When she first started as administrator, the Spotted Lantern Fly was just on the horizon. “With no natural predators and egg masses that can literally move on any flat surface, this pest has posed a huge challenge to North Carolina and other states across the U.S.,” she said. Joy and the team of Plant Industry Entomologists have created a variety of outreach materials to help educate the public on this species and implement the “see it…snap it…report it” response. “Early detection and rapid response are critical to managing this pest,” she said, “so anytime we can involve the public and get them to help us spot where they are is immensely helpful.” Other pests she has worked on recently are the Asian Gypsy Moth, Hemlock Wooly Adelgid, Box Tree Moth and Witchweed.

Throughout her time at the NCDA&CS, Joy has taken part in countless field assignments. “No two field days ever look the same, and that keeps the job exciting,” she said. “The work is dependent on the species being identified, the location of the infestation and other factors.” The most interesting field assignment she recalls was recently on the MOTSU terminal at Sunny Point where Asian Gypsy Moths had infested 1,000 containers of ammunition. “Just getting the opportunity to see the MOTSU facility was fascinating, but witnessing our team work in action as a collaborative effort with Customs and Border Protection and USDA-APHIS-PPQ and knowing that what we were doing was protecting North Carolina and other states from the introduction of this highly invasive insect was truly fulfilling,” she said. “I once heard N.C. Agriculture Commissioner Steve Troxler say that the ‘CS’ in NCDA&CS stands for customer service and that is what all of our field staff live by every day and every mission. So it is always an honor to serve with them.”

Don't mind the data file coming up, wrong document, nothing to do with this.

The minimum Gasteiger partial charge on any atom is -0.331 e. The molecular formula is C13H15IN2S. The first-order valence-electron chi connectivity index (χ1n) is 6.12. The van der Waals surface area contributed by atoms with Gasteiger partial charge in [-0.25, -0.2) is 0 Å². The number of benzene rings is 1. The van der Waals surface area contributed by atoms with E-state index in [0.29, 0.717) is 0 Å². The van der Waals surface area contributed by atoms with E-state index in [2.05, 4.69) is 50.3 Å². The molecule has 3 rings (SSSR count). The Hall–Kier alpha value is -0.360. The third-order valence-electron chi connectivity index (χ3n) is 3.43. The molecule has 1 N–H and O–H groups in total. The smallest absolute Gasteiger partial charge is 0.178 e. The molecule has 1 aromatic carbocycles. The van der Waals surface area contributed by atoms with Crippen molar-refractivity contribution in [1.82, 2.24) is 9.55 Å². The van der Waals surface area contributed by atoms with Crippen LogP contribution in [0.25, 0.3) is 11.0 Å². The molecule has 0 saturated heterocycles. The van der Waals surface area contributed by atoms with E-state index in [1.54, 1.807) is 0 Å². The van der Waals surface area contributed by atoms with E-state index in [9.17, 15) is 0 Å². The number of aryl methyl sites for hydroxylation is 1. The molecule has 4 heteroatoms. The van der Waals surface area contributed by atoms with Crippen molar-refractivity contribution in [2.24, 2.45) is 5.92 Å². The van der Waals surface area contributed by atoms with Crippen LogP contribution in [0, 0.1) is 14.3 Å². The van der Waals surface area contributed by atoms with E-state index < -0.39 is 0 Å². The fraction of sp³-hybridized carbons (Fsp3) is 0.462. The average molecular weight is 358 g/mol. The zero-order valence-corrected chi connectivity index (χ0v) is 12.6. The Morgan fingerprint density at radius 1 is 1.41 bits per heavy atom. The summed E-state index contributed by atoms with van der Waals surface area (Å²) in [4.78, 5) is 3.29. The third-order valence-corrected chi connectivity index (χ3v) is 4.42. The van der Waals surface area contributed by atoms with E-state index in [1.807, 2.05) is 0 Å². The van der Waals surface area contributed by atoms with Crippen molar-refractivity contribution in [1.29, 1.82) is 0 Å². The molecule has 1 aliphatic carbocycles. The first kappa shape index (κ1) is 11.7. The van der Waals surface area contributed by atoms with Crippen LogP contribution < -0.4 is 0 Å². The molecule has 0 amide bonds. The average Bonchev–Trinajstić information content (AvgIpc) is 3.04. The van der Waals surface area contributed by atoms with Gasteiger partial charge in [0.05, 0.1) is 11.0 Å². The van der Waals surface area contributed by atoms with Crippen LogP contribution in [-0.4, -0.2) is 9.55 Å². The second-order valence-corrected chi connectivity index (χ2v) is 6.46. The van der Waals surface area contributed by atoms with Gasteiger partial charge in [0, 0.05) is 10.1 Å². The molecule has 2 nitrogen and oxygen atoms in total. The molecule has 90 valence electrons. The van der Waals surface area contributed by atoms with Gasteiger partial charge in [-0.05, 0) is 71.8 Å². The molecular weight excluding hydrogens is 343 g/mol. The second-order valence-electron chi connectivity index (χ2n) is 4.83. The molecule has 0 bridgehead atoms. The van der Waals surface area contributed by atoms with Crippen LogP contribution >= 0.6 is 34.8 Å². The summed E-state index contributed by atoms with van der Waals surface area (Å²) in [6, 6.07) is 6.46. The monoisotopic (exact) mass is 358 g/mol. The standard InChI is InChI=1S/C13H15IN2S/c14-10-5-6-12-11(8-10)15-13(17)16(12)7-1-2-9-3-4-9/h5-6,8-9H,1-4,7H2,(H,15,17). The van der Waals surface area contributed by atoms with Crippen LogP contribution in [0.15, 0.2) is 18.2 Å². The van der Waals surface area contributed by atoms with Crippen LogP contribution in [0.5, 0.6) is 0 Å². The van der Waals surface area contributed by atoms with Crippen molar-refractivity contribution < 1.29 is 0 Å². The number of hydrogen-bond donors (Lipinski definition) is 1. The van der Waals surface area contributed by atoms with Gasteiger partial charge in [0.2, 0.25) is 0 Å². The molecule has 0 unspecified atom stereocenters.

Although she takes pride in many projects across the division, Joy is most proud of the dedicated team of Plant Industry staff and the hard-work that they do every day to protect our state. “Being a regulator is often a thankless job, but we have an amazing team who, through their daily dedication, ensures homeowners have healthy landscape plants, Christmas trees and food for their family and we support N.C. Agricultural producers by safeguarding their commodities so they can be sold to other states and internationally,” she said. “For me and almost all of the Plant Protection team, there really isn’t much about our jobs that we don’t love and that shines through the work that we do.”

When she is not in the office, Joy can often be found at home talking about invasive pest species and other facets of N.C. agriculture with her family, especially her husband of 26 years, who is currently the ASA for Poultry for the North Carolina Cooperative Extension Service. According to Joy, he helped fuel her passion for agriculture from the very beginning and still inspires her to this day. “This is who I am. Every road trip, my focus is on the horizon looking for a pest problem. Every time I go anywhere, my eyes are drawn to leaves that don’t look quite right and I am compelled to inspect the plant to determine the problem,” she said. “Being a Plant Pest Inspector is now just a part of my DNA, but I couldn’t be more thankful that the NCDA&CS has provided me with so many opportunities to grow in this career.” Join us in thanking Joy for all of her hard work and be sure to keep your eye out for invasive species and “see it…snap it…report it!”